In order to prevent imposition it is necessary to keep constantly and firmly in view the elementary rule that before a plaintiff can recover it is necessary for him to show a damage naturally and reasonably arising from the negligent act. The burden is upon the plaintiff to prove that the particular consequence for which a pecuniary finding is sought is the direct result of a wrongful act or omission by the defendant. The plaintiff fails in this burden, although he prove the negligence and the injury, unless he show that the particular injury would in ordinary course flow from the negligence. Abend v. Sieber, 161 Md. 649, 158 A. 63; Benedick v. Potts, 88 Md. 52, 40 A. 1067; Beven on Negligence (4th Ed.), Vol. 1, pp. 67, 85.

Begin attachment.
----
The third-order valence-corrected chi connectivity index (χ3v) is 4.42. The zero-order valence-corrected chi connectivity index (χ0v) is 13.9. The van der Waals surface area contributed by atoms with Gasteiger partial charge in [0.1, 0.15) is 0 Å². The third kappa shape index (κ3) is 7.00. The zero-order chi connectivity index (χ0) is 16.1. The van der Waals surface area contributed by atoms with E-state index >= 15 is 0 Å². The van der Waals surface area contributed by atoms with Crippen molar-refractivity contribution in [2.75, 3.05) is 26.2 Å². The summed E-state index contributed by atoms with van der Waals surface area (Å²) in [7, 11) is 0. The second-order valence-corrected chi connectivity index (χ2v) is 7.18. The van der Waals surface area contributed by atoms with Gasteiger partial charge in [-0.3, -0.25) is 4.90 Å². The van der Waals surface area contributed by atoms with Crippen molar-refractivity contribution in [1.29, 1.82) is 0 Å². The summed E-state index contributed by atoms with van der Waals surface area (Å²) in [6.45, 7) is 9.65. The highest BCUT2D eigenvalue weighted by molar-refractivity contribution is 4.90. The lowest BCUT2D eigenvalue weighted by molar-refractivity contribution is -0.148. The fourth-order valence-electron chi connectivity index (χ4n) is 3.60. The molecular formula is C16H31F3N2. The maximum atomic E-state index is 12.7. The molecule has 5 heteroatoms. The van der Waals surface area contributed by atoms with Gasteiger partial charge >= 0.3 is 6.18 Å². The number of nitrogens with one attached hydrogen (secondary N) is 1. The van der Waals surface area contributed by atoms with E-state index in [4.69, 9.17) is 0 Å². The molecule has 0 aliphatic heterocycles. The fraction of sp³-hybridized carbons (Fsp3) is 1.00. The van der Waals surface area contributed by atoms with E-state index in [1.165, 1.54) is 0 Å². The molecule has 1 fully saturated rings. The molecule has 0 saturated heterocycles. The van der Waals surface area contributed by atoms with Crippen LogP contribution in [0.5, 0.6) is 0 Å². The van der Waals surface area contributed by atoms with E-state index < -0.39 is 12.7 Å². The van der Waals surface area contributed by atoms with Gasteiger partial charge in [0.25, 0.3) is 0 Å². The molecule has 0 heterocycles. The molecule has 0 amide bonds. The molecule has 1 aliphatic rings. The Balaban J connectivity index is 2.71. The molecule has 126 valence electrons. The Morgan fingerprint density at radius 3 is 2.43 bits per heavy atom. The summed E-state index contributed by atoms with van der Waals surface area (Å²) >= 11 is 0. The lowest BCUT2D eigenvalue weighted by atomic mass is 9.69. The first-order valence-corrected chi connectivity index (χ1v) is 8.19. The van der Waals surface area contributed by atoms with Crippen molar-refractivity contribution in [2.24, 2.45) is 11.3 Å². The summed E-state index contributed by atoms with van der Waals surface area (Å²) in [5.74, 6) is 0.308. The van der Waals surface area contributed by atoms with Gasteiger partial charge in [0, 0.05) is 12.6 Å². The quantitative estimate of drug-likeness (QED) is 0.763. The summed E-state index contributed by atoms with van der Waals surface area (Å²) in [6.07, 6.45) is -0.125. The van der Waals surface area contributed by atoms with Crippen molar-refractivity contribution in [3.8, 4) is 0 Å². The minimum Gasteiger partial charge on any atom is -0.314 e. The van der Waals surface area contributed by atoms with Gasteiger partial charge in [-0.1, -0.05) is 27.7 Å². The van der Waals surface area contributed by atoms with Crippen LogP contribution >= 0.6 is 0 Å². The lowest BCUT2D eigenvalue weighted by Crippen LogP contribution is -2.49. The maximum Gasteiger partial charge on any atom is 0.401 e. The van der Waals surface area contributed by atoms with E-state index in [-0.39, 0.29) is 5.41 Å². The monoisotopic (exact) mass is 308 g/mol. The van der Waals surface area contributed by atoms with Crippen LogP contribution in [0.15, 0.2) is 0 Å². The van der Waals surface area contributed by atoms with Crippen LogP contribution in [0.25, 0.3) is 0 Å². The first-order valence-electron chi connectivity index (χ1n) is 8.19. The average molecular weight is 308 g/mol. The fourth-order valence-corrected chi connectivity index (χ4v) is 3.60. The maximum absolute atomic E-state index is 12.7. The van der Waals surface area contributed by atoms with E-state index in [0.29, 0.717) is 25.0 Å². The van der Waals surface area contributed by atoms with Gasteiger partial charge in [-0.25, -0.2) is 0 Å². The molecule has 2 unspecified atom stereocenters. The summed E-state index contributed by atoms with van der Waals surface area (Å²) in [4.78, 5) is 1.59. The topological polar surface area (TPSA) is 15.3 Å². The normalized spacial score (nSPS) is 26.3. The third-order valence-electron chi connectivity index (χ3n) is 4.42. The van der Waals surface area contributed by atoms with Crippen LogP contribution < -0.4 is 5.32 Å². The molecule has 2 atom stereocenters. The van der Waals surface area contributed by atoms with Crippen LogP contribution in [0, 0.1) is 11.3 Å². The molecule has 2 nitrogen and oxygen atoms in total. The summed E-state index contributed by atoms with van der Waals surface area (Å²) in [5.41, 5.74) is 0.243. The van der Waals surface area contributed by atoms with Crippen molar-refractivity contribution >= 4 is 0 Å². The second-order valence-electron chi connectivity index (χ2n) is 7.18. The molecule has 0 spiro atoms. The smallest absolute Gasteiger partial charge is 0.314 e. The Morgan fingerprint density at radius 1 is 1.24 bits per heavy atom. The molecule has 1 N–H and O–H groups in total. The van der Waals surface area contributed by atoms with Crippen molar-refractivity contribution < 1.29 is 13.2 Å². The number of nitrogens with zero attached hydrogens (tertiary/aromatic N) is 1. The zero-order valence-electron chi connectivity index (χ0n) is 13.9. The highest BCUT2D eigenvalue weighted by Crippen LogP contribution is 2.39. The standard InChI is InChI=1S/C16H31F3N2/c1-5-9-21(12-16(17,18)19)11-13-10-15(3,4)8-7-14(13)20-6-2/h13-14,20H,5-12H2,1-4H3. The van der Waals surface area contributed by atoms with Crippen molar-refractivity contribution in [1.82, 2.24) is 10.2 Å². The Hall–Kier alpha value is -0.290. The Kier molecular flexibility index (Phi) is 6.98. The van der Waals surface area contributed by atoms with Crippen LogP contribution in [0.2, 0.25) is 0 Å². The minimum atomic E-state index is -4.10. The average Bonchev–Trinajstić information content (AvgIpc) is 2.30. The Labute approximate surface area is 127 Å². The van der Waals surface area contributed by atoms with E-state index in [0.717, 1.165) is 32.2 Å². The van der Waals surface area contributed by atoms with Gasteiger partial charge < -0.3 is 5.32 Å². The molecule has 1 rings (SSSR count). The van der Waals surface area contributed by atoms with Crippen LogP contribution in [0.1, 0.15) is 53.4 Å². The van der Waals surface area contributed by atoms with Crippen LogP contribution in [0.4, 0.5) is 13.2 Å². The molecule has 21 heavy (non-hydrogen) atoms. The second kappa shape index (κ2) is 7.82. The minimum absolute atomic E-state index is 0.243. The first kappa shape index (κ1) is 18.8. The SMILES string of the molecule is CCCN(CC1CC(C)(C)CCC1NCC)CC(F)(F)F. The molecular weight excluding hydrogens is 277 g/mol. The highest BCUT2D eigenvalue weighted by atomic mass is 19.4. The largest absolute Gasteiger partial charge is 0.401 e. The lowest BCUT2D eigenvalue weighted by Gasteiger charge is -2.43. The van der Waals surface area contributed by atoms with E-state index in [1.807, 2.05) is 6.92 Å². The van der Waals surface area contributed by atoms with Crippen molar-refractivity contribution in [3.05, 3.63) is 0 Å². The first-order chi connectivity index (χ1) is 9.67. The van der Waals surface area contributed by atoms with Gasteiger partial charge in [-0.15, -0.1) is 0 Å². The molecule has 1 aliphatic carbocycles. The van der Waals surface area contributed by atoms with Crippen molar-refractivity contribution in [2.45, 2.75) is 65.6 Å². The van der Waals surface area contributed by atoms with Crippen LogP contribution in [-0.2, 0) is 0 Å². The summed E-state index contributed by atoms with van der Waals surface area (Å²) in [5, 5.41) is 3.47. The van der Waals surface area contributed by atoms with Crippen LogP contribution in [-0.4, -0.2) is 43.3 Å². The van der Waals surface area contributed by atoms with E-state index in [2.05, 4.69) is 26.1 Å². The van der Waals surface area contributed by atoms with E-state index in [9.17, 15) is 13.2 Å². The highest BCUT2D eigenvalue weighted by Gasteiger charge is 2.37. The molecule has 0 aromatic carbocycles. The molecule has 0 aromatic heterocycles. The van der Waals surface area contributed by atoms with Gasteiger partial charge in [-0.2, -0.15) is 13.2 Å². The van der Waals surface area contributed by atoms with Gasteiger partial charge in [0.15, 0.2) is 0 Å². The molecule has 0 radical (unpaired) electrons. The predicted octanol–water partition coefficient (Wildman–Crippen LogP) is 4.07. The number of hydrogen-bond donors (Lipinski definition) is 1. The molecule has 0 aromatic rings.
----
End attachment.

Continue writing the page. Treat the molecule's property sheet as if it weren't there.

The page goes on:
The plaintiff has failed in this case to meet this burden of proof. The testimony of the doctor, whom she called, is clearly to the effect that there is no natural and reasonable connection between the accident of February 12th and the plaintiff's illness and operation of July 3rd. Nor is this connection shown by any other testimony on the record. Conjecture, speculation, or mere possibility, must not usurp the place of proof of the essential facts in issue if the trial of facts is to remain a rational and just procedure. For the error in refusing the motion to strike out the testimony with reference to the pain, suffering, and distress of the plaintiff attributable to her illness and its resulting operation, and in declining to grant the defendant's prayers excluding these matters from the consideration of the jury in estimating the amount of damages sustained, the judgment must be reversed.
Judgment reversed, with costs to the appellant, and case remanded for a new trial.